A court in Thailand has blocked the leader of a new anti-military-government political party from taking his seat in parliament while it considers allegations he violated election rules, in a move likely to increase political tension in the Southeast Asian nation.
Thanathorn Juangroongruangkit, the multimillionaire leader of Future Forward, which stormed to third place in the March 24 elections, is accused of breaking electoral law by holding shares in a media company.
In a statement on Thursday, the Constitutional Court said it had decided to “accept the petition to rule on the case and will notify the accused”, adding that Thanathorn’s status as a member of parliament was suspended until the verdict.
It did not give a date for the ruling.
Thailand’s parliament is due to convene on Friday for the first time since the elections, with the military-backed party of Prayuth Chan-ocha who led the military coup five years ago trying to form a government against a rival coalition that includes Future Forward.
A vote on the lower house speaker will take place on Saturday and a prime minister could be chosen as early as next week.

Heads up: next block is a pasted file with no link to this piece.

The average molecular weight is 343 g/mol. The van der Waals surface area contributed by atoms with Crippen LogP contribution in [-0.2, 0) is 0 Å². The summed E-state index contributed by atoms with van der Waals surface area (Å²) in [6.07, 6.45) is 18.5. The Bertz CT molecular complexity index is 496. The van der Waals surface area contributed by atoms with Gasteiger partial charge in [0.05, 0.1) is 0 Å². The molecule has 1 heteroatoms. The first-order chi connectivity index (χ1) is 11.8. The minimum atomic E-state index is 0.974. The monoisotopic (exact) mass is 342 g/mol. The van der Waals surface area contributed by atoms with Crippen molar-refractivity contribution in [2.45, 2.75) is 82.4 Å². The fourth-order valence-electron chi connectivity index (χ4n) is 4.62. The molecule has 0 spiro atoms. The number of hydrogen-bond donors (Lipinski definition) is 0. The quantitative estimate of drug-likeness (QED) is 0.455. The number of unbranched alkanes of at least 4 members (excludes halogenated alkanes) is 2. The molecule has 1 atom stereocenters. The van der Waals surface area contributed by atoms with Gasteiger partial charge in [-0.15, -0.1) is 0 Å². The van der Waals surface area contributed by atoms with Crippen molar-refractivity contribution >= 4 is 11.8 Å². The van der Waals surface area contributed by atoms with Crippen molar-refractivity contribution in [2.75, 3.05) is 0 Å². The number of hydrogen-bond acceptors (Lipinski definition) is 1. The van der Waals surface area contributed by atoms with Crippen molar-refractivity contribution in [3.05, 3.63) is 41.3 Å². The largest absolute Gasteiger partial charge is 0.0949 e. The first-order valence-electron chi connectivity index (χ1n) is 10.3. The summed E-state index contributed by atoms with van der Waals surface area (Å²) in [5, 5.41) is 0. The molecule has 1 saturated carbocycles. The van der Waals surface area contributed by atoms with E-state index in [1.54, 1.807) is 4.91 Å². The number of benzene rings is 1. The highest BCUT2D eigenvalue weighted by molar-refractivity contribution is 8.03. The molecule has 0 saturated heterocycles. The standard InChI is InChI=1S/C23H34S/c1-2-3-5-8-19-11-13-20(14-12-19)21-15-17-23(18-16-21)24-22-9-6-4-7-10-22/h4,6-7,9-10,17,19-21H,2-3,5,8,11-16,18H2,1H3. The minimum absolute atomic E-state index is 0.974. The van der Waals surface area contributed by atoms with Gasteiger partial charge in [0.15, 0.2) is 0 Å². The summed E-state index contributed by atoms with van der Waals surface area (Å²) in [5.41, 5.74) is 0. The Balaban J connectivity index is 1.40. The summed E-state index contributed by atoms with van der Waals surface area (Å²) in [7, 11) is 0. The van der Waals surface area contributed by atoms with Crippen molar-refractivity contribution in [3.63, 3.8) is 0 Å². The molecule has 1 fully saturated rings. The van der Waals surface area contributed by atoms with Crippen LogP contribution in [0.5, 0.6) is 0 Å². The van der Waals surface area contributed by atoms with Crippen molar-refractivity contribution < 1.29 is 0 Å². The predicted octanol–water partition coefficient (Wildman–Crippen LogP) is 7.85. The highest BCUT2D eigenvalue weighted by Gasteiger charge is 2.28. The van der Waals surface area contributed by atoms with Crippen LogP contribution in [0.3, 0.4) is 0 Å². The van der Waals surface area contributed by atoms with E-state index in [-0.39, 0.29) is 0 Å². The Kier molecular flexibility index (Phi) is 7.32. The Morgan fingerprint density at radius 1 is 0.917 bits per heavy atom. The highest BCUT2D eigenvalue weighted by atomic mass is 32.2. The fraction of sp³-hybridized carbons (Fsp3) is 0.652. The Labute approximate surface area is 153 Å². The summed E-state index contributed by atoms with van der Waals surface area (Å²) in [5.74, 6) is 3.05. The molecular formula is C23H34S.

Thanathorn, who had earlier offered himself as a prime minister candidate for the anti-military coalition, denies the charges.
The 40-year-old says the shares were divested weeks before he registered to run and has called the legal assaults political sabotage.
“I ask people who love justice to stand up and fight together,” he said at his party headquarters after the court announcement, as supporters shouted “Fight Thanathorn!”
The Constitutional Court, which in February dissolved another opposing the military government, could ban Thanathorn from politics, impose a jail sentence and dissolve Future Forward.
Thanathorn also faces a sedition charge with a potential seven-year jail sentence and additional allegations that he violated the draconian Computer Crime Act with a Facebook live speech in which he criticised the military government. A decision on whether to proceed with the latter is scheduled for next week.
Future Forward, which wants the armed forces out of politics, stunned the Thai establishment by securing more than six million votes in the polls and 80 seats in parliament.
It found support among Thais weary of the divide between supporters of exiled tycoon Thaksin Shinawatra and the traditional and military elite that has dominated the country’s politics for some two decades.
March’s poll was the first since Prayuth seized power in 2014, but it took place under a new constitution and voting system that ensured the military the upper hand.